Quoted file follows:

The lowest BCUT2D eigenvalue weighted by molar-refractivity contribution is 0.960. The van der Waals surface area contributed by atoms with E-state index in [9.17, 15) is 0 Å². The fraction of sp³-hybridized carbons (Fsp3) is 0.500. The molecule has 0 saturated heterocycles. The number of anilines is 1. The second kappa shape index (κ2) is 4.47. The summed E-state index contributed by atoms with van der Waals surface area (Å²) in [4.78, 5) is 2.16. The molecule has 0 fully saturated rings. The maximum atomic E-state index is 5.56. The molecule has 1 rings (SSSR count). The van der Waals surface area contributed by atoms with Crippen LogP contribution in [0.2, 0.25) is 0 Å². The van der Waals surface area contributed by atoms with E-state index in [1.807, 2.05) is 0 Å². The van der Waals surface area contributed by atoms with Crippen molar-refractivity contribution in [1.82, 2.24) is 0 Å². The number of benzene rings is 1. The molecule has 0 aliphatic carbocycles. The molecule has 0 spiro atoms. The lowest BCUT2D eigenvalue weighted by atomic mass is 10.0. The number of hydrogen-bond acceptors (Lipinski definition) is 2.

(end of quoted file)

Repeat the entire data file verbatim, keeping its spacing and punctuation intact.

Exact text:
The lowest BCUT2D eigenvalue weighted by molar-refractivity contribution is 0.960. The van der Waals surface area contributed by atoms with E-state index in [9.17, 15) is 0 Å². The fraction of sp³-hybridized carbons (Fsp3) is 0.500. The molecule has 0 saturated heterocycles. The number of anilines is 1. The second kappa shape index (κ2) is 4.47. The summed E-state index contributed by atoms with van der Waals surface area (Å²) in [4.78, 5) is 2.16. The molecule has 0 fully saturated rings. The maximum atomic E-state index is 5.56. The molecule has 1 rings (SSSR count). The van der Waals surface area contributed by atoms with Crippen LogP contribution in [0.2, 0.25) is 0 Å². The van der Waals surface area contributed by atoms with E-state index in [1.807, 2.05) is 0 Å². The van der Waals surface area contributed by atoms with Crippen molar-refractivity contribution in [1.82, 2.24) is 0 Å². The number of benzene rings is 1. The molecule has 0 aliphatic carbocycles. The molecule has 0 spiro atoms. The lowest BCUT2D eigenvalue weighted by atomic mass is 10.0. The number of hydrogen-bond acceptors (Lipinski definition) is 2.